• A general principle is that the minority and the company are entitled to have some rights. If they are endangered by any action of majority, the court will intervene on the basis of abuse of authority by the majority. The company’s articles govern the rights bestowed to shareholders as well as the way they are associated with the profits and extra assets of the company. The authority given for changing the articles is also an authority for changing the rights of shareholders especially regarding the surplus assets and gains of the company.
  • Therefore, it is tough to imply upon a resolution, the condition to keep the individual rights undestroyed. Apparently, all the provisions of articles can be changed or destroyed. So when a 3/4th majority votes for it, the provision will be changed. The general idea of justice and equity will distinguish how to term any alteration as fraudulent. To give a reason that the alteration affects rights of worthy nature to term it fraudulent is like adopting the rejected distinction between provisions of administration and provisions of constitution. To give a reason that majority is benefitting from the change is just like ignoring the voting power that is given to each shareholder to utilise it in his best interests.
  • The purpose for denial of the unrestricted impact that the power of alteration may have is the fear that such a power may be used for acquiring a personal gain that may not be acquired fairly or lies outside the capacity of that power. For the prevention of such malicious goals, Lord Lindley specified “bona fide in company’s interests on the whole.” A reference to this phrase helps in preventing all the goals that are alien to any company.
  • A bad luck is that the phrase has been misunderstood. If the accused change, alters the rights of any director for life or any shareholder who has to be expropriated by the change or any article that provides rights to shareholders mutually, the subject becomes disputable in terms of interests. To put a condition that in such matters the shareholders having majority shares should take care of the benefit of the company as a whole is improper. The company consists of all the members holding shares. If any resolution is proposed for altering the mutual rights of shareholders or their groups, the question that is to be addressed is that what adjustment can be made for the conflicting interests. However, it is to be decided by law that any such alteration can take place with a mere majority of 3/4th.
  • Whether the alteration concerns rights of voting, dispensing profits, division of extra property upon liquidation, rights regarding the matters of surplus property or profits or mutual rights, the subject of these matters are apparently governed mostly by the articles, an alteration of these is only redetermination of the interests of those who are given authorities. None will think the shareholders have to take care of the company’s benefit as an institution only, while voting. It would be impossible to check the intention of every shareholder at the time of voting.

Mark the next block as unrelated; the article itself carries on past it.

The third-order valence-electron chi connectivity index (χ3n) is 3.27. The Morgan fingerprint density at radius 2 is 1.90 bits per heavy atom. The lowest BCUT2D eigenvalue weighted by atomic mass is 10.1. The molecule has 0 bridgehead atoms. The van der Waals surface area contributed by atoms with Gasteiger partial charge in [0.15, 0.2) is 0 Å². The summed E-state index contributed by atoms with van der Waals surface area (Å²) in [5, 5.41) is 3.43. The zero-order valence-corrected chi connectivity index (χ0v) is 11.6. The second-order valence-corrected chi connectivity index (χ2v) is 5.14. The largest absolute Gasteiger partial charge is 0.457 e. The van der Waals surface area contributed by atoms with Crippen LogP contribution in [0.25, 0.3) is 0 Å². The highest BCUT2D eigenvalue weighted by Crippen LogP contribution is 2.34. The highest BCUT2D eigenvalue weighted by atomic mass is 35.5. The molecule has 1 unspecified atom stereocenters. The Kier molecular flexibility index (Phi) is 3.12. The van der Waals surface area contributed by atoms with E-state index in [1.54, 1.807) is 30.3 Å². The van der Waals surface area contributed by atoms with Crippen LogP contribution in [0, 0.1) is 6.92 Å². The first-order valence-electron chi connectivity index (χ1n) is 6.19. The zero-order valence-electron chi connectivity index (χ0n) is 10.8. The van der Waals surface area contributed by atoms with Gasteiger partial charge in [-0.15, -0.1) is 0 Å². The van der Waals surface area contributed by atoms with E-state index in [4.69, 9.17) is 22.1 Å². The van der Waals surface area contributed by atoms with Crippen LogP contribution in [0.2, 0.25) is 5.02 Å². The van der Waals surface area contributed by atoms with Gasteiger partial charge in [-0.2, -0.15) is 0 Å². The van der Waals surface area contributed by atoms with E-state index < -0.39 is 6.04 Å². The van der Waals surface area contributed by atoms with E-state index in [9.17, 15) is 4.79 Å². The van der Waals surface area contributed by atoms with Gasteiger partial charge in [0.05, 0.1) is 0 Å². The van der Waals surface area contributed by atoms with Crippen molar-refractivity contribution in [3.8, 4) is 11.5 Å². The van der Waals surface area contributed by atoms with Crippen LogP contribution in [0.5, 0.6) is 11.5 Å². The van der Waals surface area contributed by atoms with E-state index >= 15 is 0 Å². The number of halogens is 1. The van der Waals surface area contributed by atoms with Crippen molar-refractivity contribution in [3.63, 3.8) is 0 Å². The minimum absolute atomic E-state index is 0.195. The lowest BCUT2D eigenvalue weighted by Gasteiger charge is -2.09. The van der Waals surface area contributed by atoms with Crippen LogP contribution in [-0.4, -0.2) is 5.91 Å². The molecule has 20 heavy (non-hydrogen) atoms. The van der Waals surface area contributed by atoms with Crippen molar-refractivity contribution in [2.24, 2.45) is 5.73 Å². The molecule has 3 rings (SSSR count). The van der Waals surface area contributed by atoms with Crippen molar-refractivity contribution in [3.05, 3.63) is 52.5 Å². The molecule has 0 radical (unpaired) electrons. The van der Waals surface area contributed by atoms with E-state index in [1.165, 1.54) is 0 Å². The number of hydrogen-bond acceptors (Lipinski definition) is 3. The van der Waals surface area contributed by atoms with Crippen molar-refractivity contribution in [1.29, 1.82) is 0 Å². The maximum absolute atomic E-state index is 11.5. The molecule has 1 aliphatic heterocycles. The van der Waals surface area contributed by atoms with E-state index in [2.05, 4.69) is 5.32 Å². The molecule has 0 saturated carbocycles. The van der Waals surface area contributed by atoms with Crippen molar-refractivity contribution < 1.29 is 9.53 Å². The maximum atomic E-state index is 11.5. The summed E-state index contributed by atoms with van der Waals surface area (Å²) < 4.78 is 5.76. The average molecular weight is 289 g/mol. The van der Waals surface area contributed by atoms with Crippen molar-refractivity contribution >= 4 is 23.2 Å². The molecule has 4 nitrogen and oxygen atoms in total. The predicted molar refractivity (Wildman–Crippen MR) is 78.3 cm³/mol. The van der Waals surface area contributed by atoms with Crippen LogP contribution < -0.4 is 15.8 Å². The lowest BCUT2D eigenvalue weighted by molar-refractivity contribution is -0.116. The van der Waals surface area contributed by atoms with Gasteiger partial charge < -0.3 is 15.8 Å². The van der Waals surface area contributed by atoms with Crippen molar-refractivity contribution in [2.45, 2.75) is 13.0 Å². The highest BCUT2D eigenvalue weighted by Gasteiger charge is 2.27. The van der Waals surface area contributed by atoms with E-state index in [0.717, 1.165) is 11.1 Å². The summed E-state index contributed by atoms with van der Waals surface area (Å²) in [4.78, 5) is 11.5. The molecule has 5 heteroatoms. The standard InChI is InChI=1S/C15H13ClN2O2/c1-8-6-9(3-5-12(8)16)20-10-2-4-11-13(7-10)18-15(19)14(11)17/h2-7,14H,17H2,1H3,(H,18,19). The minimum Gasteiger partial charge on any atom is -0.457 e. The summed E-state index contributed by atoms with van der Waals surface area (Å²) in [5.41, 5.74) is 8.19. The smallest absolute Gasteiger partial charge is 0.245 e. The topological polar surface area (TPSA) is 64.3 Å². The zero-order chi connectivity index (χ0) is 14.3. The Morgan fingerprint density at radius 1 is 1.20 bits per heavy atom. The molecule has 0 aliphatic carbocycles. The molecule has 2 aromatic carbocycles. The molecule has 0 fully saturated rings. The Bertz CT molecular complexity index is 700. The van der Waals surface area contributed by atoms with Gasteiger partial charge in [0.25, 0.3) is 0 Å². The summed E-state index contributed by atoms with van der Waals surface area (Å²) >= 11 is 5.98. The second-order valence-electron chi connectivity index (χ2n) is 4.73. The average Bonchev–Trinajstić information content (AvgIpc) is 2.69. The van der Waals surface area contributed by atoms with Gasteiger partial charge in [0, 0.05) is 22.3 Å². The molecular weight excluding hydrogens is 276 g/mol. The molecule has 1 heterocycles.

• When it is to be determined that how to resolve a conflict in interests regarding a resolution, the resolution will have the goal to resolve the issue either by supporting or negating any interest. I believe, it was within the capacity of the authority of alteration to take a decision regarding the method of dispensing the issued shares for the reason of monetizing sums of profits or profits gained from selling goodwill, and the shareholders were allowed to vote in their best interests.
  • I am far from admitting that if it was mentioned clearly in the present articles that the basis of dispensing should be the amount of shares given to each member no matter what effect it had on the capitalisation then the resolution proposing such an alteration was bad. However, the facts in the present case state that the old method would have affected the capitalisation, meaning a dispensation in accordance with the proportion of the capital that had been paid. There were doubts in adopting this method.
  • If there was no existence of capitalisation, then the sums of profit could not be dispensed proportionately according to the capital that was subscribed. In such a situation the persons who had paid a partial amount on the shares could not be given the right for receiving profits proportional to the capital that was paid. According to the articles, they were only authorised to get shares at that rate when their issuance was done via the direct capitalisation. And possibly, this would never happen, as the shareholders who paid a full amount on the shares were authorised for preventing this from happening and would undoubtedly prevent it.
  • In such a scenario, it seems to me that there was no unfairness in the proposed resolution and nor was it outside the capacity of the power of alteration.

A similar verdict was delivered by Latham CJ and Mctiernan J concurred.

Gambotto v WPC

The above mentioned case has no longer any worth in Australia. In the case of Gambotto, it was held by the High Court that the test of “Bona fide in company’s interests on the whole” should be substituted by the test of determining if the alteration is “exceeding the purpose of the articles or unjust in the terms of corporate law”. This case concerned a change in articles which allowed the company to buyout the shares held by members in minority necessarily. The court disowned the British line of authority generally. This suggested test is almost wholly objective in nature. Although there has been somewhat replacement of bona fide test with a test for appropriate purposes, yet the test suggested by Gambotto is less likely to be adopted by the British company register. According to CLR, the alteration in Gambotto was for the benefit of the company, and the bona fide test cannot be replaced with some other test in matter concerning expropriation.